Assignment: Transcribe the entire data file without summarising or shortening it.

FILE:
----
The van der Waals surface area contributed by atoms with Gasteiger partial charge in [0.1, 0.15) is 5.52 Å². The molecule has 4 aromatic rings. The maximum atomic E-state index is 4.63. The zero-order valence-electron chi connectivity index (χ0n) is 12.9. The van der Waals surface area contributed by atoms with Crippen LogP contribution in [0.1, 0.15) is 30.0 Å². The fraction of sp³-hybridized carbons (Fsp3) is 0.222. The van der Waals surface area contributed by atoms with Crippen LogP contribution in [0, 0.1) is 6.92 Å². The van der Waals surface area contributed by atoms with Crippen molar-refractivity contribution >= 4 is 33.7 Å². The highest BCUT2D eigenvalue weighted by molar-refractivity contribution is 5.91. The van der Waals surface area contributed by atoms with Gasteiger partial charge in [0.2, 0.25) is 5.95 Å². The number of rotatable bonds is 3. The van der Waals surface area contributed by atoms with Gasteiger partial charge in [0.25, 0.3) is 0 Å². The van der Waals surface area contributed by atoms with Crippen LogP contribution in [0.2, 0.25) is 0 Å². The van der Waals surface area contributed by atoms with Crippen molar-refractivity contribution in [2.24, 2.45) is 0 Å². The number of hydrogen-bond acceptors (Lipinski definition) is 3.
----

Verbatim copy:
The van der Waals surface area contributed by atoms with Gasteiger partial charge in [0.1, 0.15) is 5.52 Å². The molecule has 4 aromatic rings. The maximum atomic E-state index is 4.63. The zero-order valence-electron chi connectivity index (χ0n) is 12.9. The van der Waals surface area contributed by atoms with Crippen LogP contribution in [0.1, 0.15) is 30.0 Å². The fraction of sp³-hybridized carbons (Fsp3) is 0.222. The van der Waals surface area contributed by atoms with Crippen LogP contribution in [0, 0.1) is 6.92 Å². The van der Waals surface area contributed by atoms with Crippen molar-refractivity contribution >= 4 is 33.7 Å². The highest BCUT2D eigenvalue weighted by molar-refractivity contribution is 5.91. The van der Waals surface area contributed by atoms with Gasteiger partial charge in [0.2, 0.25) is 5.95 Å². The number of rotatable bonds is 3. The van der Waals surface area contributed by atoms with Gasteiger partial charge in [0.25, 0.3) is 0 Å². The van der Waals surface area contributed by atoms with Crippen LogP contribution in [0.2, 0.25) is 0 Å². The van der Waals surface area contributed by atoms with Crippen molar-refractivity contribution in [2.24, 2.45) is 0 Å². The number of hydrogen-bond acceptors (Lipinski definition) is 3.